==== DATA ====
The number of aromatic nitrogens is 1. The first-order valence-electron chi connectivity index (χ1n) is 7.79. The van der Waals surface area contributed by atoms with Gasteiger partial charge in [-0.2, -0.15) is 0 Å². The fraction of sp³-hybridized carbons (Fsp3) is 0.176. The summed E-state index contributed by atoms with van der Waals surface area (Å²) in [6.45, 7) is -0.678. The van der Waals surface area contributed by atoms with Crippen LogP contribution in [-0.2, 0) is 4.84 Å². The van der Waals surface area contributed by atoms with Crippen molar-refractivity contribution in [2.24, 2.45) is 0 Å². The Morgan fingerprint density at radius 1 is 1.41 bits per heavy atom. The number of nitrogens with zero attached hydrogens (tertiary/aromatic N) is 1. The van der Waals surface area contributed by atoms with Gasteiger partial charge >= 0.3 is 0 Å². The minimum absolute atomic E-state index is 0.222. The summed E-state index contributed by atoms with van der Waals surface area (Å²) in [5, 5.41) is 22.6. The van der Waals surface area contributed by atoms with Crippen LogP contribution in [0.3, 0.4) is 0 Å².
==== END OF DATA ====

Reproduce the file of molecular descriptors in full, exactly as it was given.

The number of aromatic nitrogens is 1. The first-order valence-electron chi connectivity index (χ1n) is 7.79. The van der Waals surface area contributed by atoms with Gasteiger partial charge in [-0.2, -0.15) is 0 Å². The fraction of sp³-hybridized carbons (Fsp3) is 0.176. The summed E-state index contributed by atoms with van der Waals surface area (Å²) in [6.45, 7) is -0.678. The van der Waals surface area contributed by atoms with Crippen LogP contribution in [-0.2, 0) is 4.84 Å². The van der Waals surface area contributed by atoms with Crippen molar-refractivity contribution in [2.24, 2.45) is 0 Å². The Morgan fingerprint density at radius 1 is 1.41 bits per heavy atom. The number of nitrogens with zero attached hydrogens (tertiary/aromatic N) is 1. The van der Waals surface area contributed by atoms with Gasteiger partial charge >= 0.3 is 0 Å². The minimum absolute atomic E-state index is 0.222. The summed E-state index contributed by atoms with van der Waals surface area (Å²) in [5, 5.41) is 22.6. The van der Waals surface area contributed by atoms with Crippen LogP contribution in [0.3, 0.4) is 0 Å².